Flat White

The elite’s death wish and the Wuhan lab leak

25 July 2021

6:33 PM

25 July 2021

6:33 PM

Mao Zedong, the founder of Communist China, was a committed Marxist who supported the adaptation of such a Western ideology by Vladimir Lenin, which led to the first successful Communist Revolution, in 1917 in Russia.  

When the Chinese Communists obtained full control over the nation, on 1st October 1949, they created a regime closely modelled on Soviet Russia. Initially, Mao faithfully copied Stalin’s economic policies, collectivising agriculture and introducing Five-Year Plans of industrialization. 

However, after the death of Stalin in 1953 Mao refused to play by the rules formulated by the Communist leadership in Soviet Russia. He regarded Stalin’s successors as traitors to Marxism-Leninism and now Mao claimed himself the leader of a Marxist doctrine designed for world domination.   

In many of his conversations, Mao poured deep scorn on his fellow Chinese. When it came to the question ‘How do you change China?’ his answer was quite emphatic: “The country must be destroyed and then re-formed”.  

In 1966 Mao launched a vicious campaign directed against intellectuals and party officials. For several years China, one of the world’s oldest civilisations, was ravaged by barbarian hordes who had been taught to treat everything beyond their understanding as fit for destruction.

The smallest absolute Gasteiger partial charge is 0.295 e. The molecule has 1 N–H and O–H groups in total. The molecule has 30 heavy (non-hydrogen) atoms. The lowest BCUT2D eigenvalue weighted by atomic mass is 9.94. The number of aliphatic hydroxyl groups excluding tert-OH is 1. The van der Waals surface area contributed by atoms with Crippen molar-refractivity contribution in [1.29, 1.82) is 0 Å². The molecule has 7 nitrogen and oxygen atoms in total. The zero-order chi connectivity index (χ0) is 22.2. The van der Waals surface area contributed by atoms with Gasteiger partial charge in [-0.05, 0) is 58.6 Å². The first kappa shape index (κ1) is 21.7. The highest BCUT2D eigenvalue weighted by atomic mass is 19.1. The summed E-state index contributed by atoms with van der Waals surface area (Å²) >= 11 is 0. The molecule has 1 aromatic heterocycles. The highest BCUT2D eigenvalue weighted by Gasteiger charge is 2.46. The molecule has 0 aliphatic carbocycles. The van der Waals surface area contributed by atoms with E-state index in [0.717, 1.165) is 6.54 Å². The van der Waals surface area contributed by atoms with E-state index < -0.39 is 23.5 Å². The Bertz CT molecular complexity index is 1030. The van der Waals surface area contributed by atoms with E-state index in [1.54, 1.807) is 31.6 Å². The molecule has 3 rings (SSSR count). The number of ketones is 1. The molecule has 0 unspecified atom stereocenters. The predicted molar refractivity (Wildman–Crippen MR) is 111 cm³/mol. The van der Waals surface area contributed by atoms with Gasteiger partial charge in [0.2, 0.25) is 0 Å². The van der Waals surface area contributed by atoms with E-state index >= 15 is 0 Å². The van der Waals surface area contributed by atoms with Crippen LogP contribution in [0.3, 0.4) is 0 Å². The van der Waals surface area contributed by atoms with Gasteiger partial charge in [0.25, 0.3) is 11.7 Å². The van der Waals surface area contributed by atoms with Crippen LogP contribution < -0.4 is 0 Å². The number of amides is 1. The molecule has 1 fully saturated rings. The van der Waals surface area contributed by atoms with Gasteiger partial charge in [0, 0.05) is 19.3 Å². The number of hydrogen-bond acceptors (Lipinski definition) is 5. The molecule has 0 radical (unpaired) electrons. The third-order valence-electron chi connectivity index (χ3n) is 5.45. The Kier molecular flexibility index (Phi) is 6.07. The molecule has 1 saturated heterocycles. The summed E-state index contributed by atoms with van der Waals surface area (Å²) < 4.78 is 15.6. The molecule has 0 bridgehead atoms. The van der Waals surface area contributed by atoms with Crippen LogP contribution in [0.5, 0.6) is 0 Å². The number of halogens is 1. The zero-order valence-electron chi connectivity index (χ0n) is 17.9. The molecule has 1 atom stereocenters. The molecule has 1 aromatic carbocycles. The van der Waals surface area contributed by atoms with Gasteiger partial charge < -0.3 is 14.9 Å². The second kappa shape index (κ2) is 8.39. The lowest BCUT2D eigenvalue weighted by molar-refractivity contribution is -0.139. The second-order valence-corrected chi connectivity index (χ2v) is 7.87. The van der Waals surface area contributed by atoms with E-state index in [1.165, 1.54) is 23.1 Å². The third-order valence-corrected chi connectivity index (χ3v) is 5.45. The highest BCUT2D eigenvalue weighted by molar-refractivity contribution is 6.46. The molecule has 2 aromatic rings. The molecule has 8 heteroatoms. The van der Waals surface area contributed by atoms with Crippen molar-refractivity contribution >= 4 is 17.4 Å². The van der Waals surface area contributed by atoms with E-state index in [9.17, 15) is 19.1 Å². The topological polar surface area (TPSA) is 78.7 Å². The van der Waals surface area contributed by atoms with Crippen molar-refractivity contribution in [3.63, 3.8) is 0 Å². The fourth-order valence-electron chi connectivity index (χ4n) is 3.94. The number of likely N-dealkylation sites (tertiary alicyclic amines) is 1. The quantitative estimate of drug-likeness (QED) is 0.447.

Some courageous officers beg Mao to be more merciful. They were rebuked with remarks like this: “You have too much mercy, not enough brutality, which means you are not so Marxist. On this matter”, Mao added, “we indeed have no conscience! Marxism is that brutal”.

Mao was quite right. The struggle for socialismwrote Marx, would require his disciples “to eliminate the conditions of morality and circumstances of justice”.

With this idea in mind Mao concluded that destroying the Chinese culture was not enough. He had also to create a “New Chinese Man”.  

Of course, changing humanity is the ultimate objective of Marxism. But Mao decided it had to be realised without delay, and he committed his entire rule to make it a reality.  

Mao had inherited from Marx the ideas of destruction and violence as perfectly valid political strategiesWith astonishing indifference to human life, on a visit to Moscow in 1957 he expressed his willingness to sacrifice even half mankind: “If worst came to the worst and half of mankind died, the other half would remain while imperialism would be razed to the ground and the whole world would become socialist.”

That same year, in Moscow, he shocked his Soviet comrades with comments about a possible war against Western democracies: “We may lose more than 300 million. So what? … The years will pass and we’ll get to work producing more babies than ever before.”

Although anyone in China who dared to criticise Mao risked immediate imprisonment, the Western economic oligarchy and left-wing intelligentsia openly sympathised with him and sought wisdom in his insipid writings.